There was a certain amount of the relief that came with it though. In my mind there was a belief that I would be leaving all my emotional baggage behind and starting a fresh. It sounded right at the time, but in reality it doesn’t really work that way. Arriving in Malta was interesting. For the first time in my life I had cousins, aunties, uncles, grandparents. For the longest time it had just been my mother, siblings and I. It was surreal.

    But it wasn’t long before that initial excitement wore off and the realisation hit me. I had to rebuild a whole new life. At first it was really difficult. I didn’t know the language, didn’t have any friends and had to rely on interaction with my newly found family. Thankfully however, that didn’t last long. And I will admit from now, I got lucky. A decision was made that I would enroll at the University of Malta and study architecture.

    On paper, my marks weren’t exactly up to scratch to qualify, but some smooth talking got me into the course. And it was there, studying architecture, that I found my first friends. One of them you will all know, and another you will not. But to both of them I am eternally grateful. They took pity on a relatively uncomfortable, slightly chunky, new Australian fresh off the boat and made him feel at home. Thankfully, the one attribute I always had that I could rely on was character. I had it in abundance and it always drew people to me. At this juncture, a very special thank you to Gianni Zammit and Mark Azzopardi, for taking me under your wing. Without the two of you my life could have turned out so much differently. And as I said previously, I will forever be grateful.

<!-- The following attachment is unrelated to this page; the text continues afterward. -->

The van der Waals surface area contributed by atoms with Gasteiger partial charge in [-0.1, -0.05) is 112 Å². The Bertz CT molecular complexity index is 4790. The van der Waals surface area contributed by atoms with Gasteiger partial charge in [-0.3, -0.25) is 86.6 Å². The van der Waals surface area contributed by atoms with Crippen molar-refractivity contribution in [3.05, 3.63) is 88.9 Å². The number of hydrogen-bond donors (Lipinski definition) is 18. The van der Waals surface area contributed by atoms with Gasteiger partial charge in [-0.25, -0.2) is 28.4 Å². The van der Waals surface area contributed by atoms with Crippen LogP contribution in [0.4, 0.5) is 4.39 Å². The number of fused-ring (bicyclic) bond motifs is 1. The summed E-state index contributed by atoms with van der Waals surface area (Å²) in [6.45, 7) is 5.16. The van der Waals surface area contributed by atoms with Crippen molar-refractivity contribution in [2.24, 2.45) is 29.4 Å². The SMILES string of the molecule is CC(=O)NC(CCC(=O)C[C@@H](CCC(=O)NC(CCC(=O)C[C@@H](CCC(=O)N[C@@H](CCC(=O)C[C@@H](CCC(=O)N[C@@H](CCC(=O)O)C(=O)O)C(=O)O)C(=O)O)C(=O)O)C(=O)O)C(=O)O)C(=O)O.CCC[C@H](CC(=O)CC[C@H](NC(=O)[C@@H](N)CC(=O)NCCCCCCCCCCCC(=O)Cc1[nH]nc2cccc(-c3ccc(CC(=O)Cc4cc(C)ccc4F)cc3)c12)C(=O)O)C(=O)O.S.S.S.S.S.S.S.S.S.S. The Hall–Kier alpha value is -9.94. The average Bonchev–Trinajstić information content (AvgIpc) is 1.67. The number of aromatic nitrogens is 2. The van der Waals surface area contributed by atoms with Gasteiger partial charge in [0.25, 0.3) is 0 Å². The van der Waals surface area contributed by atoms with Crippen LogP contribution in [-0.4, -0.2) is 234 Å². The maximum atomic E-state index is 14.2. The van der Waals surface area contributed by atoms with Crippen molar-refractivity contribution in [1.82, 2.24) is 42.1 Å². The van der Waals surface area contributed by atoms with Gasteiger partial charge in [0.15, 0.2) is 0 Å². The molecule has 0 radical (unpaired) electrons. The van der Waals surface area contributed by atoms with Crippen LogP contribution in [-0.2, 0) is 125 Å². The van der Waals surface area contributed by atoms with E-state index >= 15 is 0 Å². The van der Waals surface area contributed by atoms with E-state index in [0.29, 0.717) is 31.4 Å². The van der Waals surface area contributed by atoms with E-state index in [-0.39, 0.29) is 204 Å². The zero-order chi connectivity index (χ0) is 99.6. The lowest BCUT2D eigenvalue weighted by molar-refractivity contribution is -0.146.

Falling in with the right crowd was fantastic for me. Through my two new friends, I met many, many other people. And started to get a proper understanding of Maltese culture and how connected everyone is. It was a fantastic time in my life. Goes with out saying that falling in with this crowd I ended up doing a lot of partying. This is Malta after all and I had never seen anything like Paceville before.

    My studies became non existent. I was having way too much fun. If I am honest with you, I was never meant to be an architect. It was one of those things that was drummed into me from a young age, that I was going to be an architect. Not sure why exactly, one of my mothers many visions let’s say, and I bought into it. In reality, I really didn’t like the course. Besides the technical drawing aspect, which I was pretty good at, the rest was boring as hell. So I lost interest pretty quickly and after one failed year and a couple of repeat months I decided to throw in the towel.